John McLaughlin, former acting director of the CIA, pointed to other concerns — namely Trump’s team: “These people have never been in a real negotiation … and have no idea how complicated this will be.” If there is no progress before a May meeting, what is the point of a face-to-face discussion between Trump and a recalcitrant dictator? “May seems too soon,” observed McLaughlin, although he noted the meeting could be delayed.
And that is really the rub: Is Trump or anyone else in the administration, including the intelligence community, really prepared to have such a high-stakes negotiation? With Trump — who cannot even follow his lawyers’ advice to not incriminate himself — the chance of going off-script is exceptionally high, with potentially disastrous results. Initial indications were far from encouraging. The Post reports:
President Trump’s high-wire gambit to accept a meeting with North Korean leader Kim Jong Un sets off a scramble among U.S. officials to assemble a team capable of supporting a historic summit of longtime adversaries and determine a viable engagement strategy.
State Department officials, including Secretary of State Rex Tillerson, were downplaying the immediacy of talks in the hours before the White House rolled out the South Korean national security adviser, who made the surprise announcement that Trump would meet with Kim.
The apparent lack of coordination marked a pattern of mixed messaging that has characterized the Trump administration’s North Korea diplomacy since Pyongyang launched its first intercontinental ballistic missile last year, sparking the Trump White House’s biggest national security crisis to date.
Here, Trump and Tillerson’s hollowing-out of the State Department comes home to roost:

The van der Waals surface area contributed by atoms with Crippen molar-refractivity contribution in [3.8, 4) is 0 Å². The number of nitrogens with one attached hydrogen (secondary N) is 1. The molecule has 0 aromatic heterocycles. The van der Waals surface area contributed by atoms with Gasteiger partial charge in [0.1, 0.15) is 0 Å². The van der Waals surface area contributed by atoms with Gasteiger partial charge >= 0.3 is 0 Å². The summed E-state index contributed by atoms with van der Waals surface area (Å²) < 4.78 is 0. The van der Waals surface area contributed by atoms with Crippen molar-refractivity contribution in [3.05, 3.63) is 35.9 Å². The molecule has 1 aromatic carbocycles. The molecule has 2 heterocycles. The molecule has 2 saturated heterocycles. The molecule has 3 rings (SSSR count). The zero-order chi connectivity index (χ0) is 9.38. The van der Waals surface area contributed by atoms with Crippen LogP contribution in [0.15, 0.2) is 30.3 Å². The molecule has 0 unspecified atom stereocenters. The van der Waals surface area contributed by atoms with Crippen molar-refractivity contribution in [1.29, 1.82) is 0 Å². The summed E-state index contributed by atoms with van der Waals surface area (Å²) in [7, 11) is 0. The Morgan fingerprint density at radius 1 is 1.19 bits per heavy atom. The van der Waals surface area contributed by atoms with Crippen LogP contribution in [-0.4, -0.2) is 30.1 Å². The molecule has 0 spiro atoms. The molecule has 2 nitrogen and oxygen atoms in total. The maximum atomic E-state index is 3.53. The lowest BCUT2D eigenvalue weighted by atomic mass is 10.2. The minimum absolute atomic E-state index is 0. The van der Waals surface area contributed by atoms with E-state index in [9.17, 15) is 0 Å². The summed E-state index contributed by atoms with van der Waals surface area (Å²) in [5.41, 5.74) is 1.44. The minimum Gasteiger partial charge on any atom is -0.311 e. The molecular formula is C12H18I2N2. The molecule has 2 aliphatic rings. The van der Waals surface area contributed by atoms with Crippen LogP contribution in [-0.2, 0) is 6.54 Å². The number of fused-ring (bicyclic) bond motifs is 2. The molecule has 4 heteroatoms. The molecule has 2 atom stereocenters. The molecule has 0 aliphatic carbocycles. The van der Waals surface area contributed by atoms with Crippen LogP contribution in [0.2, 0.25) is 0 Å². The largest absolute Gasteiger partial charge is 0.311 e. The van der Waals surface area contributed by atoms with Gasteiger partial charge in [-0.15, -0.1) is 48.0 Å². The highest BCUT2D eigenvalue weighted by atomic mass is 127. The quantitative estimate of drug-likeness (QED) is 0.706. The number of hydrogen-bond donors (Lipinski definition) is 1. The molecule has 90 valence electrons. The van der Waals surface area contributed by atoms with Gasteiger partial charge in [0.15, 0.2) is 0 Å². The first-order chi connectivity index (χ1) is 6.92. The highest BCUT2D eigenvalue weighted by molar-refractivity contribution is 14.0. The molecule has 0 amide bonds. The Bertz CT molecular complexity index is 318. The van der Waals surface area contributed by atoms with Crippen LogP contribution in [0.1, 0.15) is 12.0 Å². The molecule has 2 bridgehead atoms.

“The U.S. point person on North Korea, special envoy Joseph Yun, announced his retirement in late February and has not been replaced. More than a year in, the administration has yet to nominate an ambassador to South Korea. And the Senate has not confirmed the top U.S. diplomat to eastern Asia.”
Finally, few experienced Asia diplomats expect Kim to give up his nuclear weapons, which he is convinced are the key to his regime’s survival. This may be one more “terrible deal” — as Trump would say — in the making, one in which North Korea gains prestige and maybe economic relief in exchange for unverifiable actions. “Talks can be good, but a summit should be a carrot for the end of a satisfactory process, not the beginning,” cautions Richard Fontaine, president of the Center for a New American Security. He thinks that there is a “high chance Kim will pocket the optics, show his people and the world he is received as a legitimate head of state, and in the end keep his programs intact.”
Fontaine is not alone in his thinking. “The risk is that Trump has little knowledge of the history of negotiations with North Korea,” says Gary Schmitt of the American Enterprise Institute. “There is some chance he will think that he has a unique opportunity to make progress on North Korea’s nuclear program, when in fact he’s going down the same road that the Clinton and Bush administration’s have.” He says bluntly, “North Korea is not giving up its nuclear weapons. Period.”
Even in the hands of the most astute diplomats and serious presidents, this meeting would be a daunting proposition; in the hands of the Trump crew, the prospect of face-to-face meetings is, candidly, petrifying.